Were Your IDs, Passwords Stolen? Check PwnedList

Site lets you check whether your login details are among 5 million compromised data records amassed since June.

Mathew J. Schwartz, Contributor

November 1, 2011

3 Min Read

10 Massive Security Breaches

10 Massive Security Breaches

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Slideshow: 10 Massive Security Breaches

Up to 50,000 breached records appear online every week. Do any of them include your usernames and passwords?

Answering that question is the principle aim of free website PwnedList.com, which is billed by its creator as being "a simple one-click service to help the public verify if their accounts have been compromised as a part of a corporate data breach, a malicious piece of software sneaking around on their computers, or any other form of security compromise." A user enters an email address, and the site says whether it's spotted that email address amongst breached records.

As of Monday, the site had amassed five million breached records, roughly 70% of which included email addresses, and 30% that had usernames, that had been "pwned" (hacker-speak for owned or controlled) by online attackers or inadvertently exposed online.

[End users aren't the only people whose lax passwords may be compromising your security. Are Your IT Pros Abusing Admin Passwords?]

PwnedList was created by Alen Puzic, a security intelligence researcher for HP's TippingPoint DVLabs. Via background details posted to the site, it began as a research project "to discover how many compromised accounts can be harvested programatically in just a couple of hours," he said. That's researcher-speak for using scripts to automatically analyze large amounts of data to extract any usernames, passwords, or other sensitive information they contain. In the first experiment, interestingly, Puzic found that he could automatically retrieve 30,000 usernames and passwords after only about two hours of work, for everything from email addresses and social media login details to banking and other financial information.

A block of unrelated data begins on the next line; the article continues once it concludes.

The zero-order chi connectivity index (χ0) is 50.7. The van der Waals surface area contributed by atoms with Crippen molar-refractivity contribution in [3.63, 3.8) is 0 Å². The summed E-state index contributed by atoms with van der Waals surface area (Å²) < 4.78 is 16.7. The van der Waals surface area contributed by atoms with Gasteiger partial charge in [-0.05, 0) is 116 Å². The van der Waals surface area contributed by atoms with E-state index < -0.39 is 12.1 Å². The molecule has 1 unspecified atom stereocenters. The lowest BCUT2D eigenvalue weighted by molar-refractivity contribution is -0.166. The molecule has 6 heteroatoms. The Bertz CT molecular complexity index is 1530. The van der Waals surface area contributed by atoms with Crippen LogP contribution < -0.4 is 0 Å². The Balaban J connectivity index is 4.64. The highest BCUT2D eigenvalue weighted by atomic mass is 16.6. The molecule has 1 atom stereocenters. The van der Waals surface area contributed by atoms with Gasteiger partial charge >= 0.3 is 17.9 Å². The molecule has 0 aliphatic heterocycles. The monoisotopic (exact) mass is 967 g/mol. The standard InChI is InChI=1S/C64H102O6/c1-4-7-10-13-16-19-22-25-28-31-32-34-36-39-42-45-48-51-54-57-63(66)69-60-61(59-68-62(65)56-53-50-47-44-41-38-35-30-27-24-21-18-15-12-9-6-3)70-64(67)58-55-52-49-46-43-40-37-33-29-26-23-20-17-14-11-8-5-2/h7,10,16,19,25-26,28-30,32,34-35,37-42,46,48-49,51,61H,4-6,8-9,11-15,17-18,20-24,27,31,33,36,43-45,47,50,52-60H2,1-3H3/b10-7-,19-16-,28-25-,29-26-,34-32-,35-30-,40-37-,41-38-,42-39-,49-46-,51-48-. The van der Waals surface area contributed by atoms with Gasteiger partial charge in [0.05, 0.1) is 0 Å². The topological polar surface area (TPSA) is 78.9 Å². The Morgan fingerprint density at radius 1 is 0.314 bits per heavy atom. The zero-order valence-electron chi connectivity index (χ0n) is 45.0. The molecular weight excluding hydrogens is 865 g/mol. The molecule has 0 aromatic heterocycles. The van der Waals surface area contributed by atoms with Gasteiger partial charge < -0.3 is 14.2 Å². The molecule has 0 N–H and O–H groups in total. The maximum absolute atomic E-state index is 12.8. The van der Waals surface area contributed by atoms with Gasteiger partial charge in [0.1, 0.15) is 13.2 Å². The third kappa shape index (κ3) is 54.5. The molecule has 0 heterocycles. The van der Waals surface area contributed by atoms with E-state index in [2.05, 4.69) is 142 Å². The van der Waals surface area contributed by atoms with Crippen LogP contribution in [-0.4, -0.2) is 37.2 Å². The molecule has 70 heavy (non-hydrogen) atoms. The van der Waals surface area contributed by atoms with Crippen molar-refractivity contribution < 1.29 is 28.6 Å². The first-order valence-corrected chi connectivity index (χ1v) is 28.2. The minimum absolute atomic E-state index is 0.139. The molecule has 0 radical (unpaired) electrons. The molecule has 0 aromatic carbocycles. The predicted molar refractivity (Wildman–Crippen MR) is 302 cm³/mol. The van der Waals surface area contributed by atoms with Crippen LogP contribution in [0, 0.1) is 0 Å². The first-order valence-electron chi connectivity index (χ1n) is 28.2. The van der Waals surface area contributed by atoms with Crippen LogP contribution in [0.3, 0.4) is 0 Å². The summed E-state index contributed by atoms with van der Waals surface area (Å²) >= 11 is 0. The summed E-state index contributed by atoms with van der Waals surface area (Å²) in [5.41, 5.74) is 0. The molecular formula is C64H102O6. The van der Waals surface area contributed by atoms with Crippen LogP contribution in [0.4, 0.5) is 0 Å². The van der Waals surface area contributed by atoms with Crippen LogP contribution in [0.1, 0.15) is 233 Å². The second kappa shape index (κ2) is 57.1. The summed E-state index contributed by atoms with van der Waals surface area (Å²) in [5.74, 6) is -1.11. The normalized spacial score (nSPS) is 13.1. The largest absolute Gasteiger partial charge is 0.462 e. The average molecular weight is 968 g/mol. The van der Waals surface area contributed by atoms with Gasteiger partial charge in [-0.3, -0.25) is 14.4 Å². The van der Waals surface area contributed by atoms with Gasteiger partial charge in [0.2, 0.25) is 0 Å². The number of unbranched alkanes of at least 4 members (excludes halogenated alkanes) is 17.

Based on those findings, Puzic officially launched PwnedList.com in June to help people identify if their personal data may have been dumped online. About 80% of the data is harvested via Puzic's Internet-crawling spiders, which index everything from hacking groups' account dumps to Pastebin and underground hacking forums, to accidental but publicly accessible releases of public information. Meanwhile, about 20% of the information comes from voluntary, anonymous submissions.

"The amount of data out there is ridiculous, and [it's] not just limited to account credentials. There's personal details such as phone numbers, addresses, and even worse, credit card numbers, but I don't store those," Puzic told Kaspersky Lab's Threatpost.

The data that does get retained gets put through a one-way hash to secure it, and all remaining clear text data stored online gets deleted. Besides not storing any passwords found online, Puzic promises that no queries made using the website are stored, and that anyone who distrusts the site's security can use SHA-512 hashes as inputs.

Why use Pwnedlist? Primarily, because the free service--Puzic has said it will remain free for individuals, though businesses may at some point have to pay to use it--helps monitor whether a person's information has surfaced online. "I would recommend to folks to check their emails on pwnedlist on a monthly basis. Then when we add automated alerts they can setup notifications for all of their accounts and we'll send them an email if we ever come [across] an account of theirs," Puzic told Threatpost.

Of course, sites such as Pwnedlist only go so far when it comes to containing the breach of a person's personal information. Another essential security strategy is to choose unique passwords for every different website used, and to never reuse any of those credentials. That way, even if a website does get breached, and attackers distribute, sell, or buy the stolen username and password information, the credentials will only work on the compromised site.

About the Author(s)

Mathew J. Schwartz


Mathew Schwartz served as the InformationWeek information security reporter from 2010 until mid-2014.

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